However, fans were quick to note that something seemed a bit off about Phone Guy back when the first game was released. While he genuinely seems to want to help the player and celebrates their successes throughout the week, he makes no effort to hide his fondness for Fazbear Entertainment and its mascot characters despite the undeniable horrors he describes night after night.
Phone Guy’s voice makes him come across as somewhat awkward and anxious, and he often stutters, clears his throat, trails off mid-thought, and chuckles nervously throughout his recordings. His stammering seems to become more frequent and intense as he describes more stressful situations or lets something slip about the company that he may not have intended to reveal.
In his oldest set of calls, which appear as the old tape recordings in FNAF 3, Phone Guy’s voice is notably much calmer and steadier than it was in FNAF 1 and 2. He barely stutters at all in these tapes, which suggests that his anxiety got worse over the course of his career.
Considering the game’s setting and premise, however, Phone Guy’s demeanor is also surprisingly nonchalant at times. He makes a point to frequently reassure the player that they aren’t in any danger despite the very clear and constant danger they’re in, and he insists that any rumors about the terrible things happening in Freddy Fazbear’s Pizza are nothing more than local stories and superstitions.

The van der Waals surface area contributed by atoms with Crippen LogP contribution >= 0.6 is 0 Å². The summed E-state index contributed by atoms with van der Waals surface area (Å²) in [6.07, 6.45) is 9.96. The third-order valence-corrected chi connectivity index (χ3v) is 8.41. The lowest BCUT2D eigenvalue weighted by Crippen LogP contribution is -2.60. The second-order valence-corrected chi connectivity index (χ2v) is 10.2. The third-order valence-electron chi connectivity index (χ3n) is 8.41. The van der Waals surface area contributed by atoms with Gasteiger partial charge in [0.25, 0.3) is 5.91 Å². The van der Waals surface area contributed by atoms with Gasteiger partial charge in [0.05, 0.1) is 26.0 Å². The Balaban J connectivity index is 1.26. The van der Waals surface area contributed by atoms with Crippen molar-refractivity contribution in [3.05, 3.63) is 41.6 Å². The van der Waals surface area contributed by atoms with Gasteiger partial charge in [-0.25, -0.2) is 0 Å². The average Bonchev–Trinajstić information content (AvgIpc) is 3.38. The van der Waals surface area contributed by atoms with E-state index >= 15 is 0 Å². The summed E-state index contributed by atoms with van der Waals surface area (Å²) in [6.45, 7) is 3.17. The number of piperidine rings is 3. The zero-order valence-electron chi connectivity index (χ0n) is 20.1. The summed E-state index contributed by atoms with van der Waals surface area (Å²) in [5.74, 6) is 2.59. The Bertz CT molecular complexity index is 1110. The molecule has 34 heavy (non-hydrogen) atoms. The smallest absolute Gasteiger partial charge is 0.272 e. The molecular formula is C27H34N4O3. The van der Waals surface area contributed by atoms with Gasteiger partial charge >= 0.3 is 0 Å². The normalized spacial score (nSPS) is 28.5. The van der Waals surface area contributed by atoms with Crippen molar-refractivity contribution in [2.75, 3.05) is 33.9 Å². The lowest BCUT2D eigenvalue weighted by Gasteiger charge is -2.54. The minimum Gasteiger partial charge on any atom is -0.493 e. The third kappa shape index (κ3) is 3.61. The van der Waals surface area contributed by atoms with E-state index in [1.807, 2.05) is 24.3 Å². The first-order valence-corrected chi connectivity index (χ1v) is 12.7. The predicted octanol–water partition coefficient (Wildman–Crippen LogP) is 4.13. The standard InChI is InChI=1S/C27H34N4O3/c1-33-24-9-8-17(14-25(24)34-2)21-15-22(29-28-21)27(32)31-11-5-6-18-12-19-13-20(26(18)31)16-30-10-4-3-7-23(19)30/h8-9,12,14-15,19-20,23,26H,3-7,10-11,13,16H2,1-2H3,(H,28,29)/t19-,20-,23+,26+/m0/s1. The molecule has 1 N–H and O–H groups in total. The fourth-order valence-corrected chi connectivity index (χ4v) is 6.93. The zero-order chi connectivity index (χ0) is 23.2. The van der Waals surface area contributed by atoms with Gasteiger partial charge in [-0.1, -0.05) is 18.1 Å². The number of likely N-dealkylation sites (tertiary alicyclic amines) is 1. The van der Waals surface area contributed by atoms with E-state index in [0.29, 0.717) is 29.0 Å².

Phone Guy often deflects blame on behalf of Fazbear Entertainment as well, though his exact motivation behind this is uncertain. However, it’s possible that Phone Guy suspects that his recordings may be heard by management and makes an effort to avoid portraying the company in a negative light.
This would explain why he frequently denies any danger or wrongdoing right after revealing a bit too much about the company’s horrific past. As such, Phone Guy may simply be trying to help the player as best, he can without saying something that would jeopardize either of their jobs, but his obvious dishonesty still makes him seem somewhat suspicious.
Despite being one of the very first characters introduced to the Five Nights at Freddy’s franchise, not much is known about who Phone Guy really is. We never learn his name, and his exact role in the company is unclear.
We do know that Phone Guy’s favorite character is Foxy the Pirate, which he makes a point of mentioning several times. While this fact could potentially connect him to a number of other important characters in the franchise, including one or several of the Aftons, these connections are mostly speculative since so little is actually known about Phone Guy himself.